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American and Alaska Airlines will end paid time off for unvaccinated employees who get COVID-19 

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American Airlines and Alaska Airlines are ending paid pandemic leave for unvaccinated workers who become ill with COVID-19.

American Airlines, the largest airline in the United States, said Friday that the company will not grant special leave from next month to unvaccinated employees who must be quarantined because of COVID-19.

Unvaccinated workers will have to use their sick leave or sick leave if the illness makes them miss work, the company said.

“Since there is an FDA-approved vaccine, pandemic leave will only be offered to team members who are fully vaccinated and who provide us with their vaccination card,” the carrier said in a memo to staff seen by Reuters.

American Airlines said Friday that the company will not grant special leave to unvaccinated employees who must be quarantined starting next month.

Alaska Airlines said Friday it had stopped special pay for unvaccinated employee absences due to COVID-19 infection or exposure

Alaska Airlines said Friday it had stopped special pay for unvaccinated employee absences due to COVID-19 infection or exposure

Doug Parker, CEO of American Airlines, said: The New York Times last month that the company would not require passengers or employees to be vaccinated.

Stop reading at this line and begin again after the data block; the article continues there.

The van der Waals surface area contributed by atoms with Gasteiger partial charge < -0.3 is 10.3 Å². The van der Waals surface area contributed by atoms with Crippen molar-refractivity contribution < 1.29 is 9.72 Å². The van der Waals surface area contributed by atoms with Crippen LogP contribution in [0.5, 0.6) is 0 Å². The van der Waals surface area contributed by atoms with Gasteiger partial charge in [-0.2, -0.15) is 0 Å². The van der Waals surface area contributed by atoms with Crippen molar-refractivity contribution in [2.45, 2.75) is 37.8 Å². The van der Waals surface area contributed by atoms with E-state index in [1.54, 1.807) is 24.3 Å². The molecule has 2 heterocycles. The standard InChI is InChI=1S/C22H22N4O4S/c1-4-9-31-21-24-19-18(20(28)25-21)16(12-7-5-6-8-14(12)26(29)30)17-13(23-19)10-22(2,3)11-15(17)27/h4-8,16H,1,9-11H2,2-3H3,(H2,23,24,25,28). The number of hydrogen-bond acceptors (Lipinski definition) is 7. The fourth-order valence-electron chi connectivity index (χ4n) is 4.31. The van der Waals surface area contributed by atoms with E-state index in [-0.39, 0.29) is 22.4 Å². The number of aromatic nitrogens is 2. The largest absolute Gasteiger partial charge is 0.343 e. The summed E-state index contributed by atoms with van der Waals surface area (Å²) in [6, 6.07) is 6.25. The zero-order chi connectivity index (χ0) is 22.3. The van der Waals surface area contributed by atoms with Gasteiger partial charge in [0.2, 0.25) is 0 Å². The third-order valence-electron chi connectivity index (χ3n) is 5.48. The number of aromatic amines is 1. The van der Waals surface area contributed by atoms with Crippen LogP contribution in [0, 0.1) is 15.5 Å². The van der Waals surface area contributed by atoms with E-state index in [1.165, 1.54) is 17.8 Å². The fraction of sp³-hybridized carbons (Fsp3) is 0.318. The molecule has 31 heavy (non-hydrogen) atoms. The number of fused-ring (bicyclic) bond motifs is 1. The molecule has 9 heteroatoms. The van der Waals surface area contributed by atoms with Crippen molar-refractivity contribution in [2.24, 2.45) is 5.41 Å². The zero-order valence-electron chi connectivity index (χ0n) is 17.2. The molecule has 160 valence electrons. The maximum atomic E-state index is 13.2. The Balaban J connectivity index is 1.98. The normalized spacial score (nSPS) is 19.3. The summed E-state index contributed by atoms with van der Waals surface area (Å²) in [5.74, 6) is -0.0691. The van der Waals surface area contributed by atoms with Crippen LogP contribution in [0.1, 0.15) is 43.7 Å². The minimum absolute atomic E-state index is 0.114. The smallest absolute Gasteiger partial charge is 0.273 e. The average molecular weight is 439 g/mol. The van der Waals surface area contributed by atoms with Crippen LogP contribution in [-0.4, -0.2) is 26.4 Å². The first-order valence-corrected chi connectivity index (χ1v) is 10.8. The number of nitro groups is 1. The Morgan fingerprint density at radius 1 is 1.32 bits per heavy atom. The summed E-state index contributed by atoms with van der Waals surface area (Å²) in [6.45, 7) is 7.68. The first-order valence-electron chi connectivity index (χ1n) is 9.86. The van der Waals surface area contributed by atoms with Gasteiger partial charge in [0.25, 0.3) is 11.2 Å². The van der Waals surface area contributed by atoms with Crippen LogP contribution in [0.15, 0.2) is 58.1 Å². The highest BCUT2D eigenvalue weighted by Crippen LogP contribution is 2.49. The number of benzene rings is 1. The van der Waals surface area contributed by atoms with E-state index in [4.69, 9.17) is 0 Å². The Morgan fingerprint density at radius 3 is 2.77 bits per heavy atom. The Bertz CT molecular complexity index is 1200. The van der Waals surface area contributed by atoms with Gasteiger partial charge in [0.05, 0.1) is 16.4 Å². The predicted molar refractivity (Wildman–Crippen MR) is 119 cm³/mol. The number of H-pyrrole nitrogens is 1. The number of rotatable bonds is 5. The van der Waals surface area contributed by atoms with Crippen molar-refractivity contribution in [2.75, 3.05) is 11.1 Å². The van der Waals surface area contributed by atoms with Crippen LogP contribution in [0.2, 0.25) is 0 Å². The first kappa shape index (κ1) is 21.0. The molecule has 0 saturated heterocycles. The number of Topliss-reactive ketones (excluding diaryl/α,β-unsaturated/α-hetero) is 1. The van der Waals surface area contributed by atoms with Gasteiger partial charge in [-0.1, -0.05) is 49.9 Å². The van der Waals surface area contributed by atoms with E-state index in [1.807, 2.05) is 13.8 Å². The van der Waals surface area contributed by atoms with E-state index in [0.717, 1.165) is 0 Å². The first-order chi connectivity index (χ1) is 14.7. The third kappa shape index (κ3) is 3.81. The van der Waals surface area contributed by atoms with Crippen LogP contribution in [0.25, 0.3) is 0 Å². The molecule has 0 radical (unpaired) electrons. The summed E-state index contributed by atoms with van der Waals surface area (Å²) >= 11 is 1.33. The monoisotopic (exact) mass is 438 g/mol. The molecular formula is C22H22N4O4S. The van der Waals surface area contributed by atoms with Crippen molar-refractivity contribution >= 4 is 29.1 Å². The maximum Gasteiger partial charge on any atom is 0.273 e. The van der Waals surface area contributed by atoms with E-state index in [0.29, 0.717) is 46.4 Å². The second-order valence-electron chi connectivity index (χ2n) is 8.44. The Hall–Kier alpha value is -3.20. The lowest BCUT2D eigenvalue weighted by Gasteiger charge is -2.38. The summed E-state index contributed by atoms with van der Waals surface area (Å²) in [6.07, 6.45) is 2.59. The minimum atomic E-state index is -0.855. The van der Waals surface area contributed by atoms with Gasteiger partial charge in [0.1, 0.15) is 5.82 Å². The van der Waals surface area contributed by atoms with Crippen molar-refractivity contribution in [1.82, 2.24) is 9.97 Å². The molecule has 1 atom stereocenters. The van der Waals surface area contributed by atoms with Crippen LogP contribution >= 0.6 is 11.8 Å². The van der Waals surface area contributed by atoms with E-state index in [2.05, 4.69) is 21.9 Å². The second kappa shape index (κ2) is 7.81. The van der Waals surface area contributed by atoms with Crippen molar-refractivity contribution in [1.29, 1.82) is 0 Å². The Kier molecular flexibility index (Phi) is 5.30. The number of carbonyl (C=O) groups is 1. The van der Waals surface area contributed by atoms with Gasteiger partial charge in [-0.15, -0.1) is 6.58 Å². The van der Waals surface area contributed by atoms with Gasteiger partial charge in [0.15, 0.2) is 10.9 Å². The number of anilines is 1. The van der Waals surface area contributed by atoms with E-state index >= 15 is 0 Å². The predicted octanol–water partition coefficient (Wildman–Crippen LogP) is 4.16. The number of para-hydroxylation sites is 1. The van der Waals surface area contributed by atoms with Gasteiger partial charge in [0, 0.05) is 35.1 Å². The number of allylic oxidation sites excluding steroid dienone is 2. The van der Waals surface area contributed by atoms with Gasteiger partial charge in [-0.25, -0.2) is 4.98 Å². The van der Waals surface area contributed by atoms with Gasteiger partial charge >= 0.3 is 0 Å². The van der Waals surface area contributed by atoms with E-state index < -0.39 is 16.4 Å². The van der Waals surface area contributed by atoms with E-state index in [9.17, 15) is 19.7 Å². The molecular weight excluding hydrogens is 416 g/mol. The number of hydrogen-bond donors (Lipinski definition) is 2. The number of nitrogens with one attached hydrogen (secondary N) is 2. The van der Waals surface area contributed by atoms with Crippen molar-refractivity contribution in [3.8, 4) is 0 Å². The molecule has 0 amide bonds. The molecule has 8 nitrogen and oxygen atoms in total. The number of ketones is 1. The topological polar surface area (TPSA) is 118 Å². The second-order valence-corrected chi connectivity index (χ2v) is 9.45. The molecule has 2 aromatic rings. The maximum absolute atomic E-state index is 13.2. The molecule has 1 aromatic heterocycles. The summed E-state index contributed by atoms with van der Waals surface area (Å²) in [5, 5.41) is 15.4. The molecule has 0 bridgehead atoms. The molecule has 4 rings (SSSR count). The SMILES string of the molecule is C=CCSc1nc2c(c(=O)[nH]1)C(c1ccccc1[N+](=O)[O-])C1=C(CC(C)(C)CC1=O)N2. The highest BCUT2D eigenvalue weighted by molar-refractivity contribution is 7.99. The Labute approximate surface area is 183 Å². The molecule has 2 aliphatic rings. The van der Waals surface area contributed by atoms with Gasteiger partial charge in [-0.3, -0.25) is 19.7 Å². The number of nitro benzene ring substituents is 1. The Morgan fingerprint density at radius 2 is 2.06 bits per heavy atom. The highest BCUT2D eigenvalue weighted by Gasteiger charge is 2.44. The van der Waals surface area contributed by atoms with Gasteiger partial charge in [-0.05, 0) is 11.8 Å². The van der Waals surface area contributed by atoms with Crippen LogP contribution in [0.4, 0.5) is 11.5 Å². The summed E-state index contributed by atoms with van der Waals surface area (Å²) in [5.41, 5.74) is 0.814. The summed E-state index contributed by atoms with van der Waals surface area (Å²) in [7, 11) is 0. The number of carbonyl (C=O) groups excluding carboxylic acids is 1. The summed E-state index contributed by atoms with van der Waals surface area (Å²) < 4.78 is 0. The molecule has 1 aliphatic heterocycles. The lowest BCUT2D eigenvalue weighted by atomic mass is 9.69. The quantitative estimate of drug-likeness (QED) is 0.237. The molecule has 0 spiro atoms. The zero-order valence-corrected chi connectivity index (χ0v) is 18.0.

Parker said verifying passengers’ vaccination status would be “incredibly cumbersome” for domestic flights and cause delays.

He added that American Airlines is offering an extra day of vacation and a $50 gift card as an incentive for employees to get vaccinated.

“We certainly encourage it where we can, encourage it for our customers and our employees, but we don’t impose any mandates,” Parker said.

Alaska Airlines said Friday it had discontinued special pay for unvaccinated employee absences due to COVID-19 infection or exposure.

The airline has mandated vaccination for all new employees and will pay $200 to employees who provide proof of vaccination.

“During the pandemic, the safety of our employees and guests always comes first and we are doing everything we can to protect our colleagues, guests and loved ones from the effects of the COVID-19 virus,” the company said in a statement. .

“We believe that getting as many people as possible vaccinated is the best way to protect against COVID-19 and we will continue to strongly encourage our employees to get vaccinated.”

American Airlines CEO Doug Parker said last month the company would not require passengers or employees to be vaccinated

American Airlines CEO Doug Parker said last month the company would not require passengers or employees to be vaccinated

Alaska Airlines said 75% of the employees of Alaska Airlines and its sister company Horizon Air Industries have shared with the company that they have been vaccinated.

“This is good progress, but there is more work to be done. That is why we are implementing new measures to increase vaccination coverage and improve our multi-layered approach to safety,” the company said.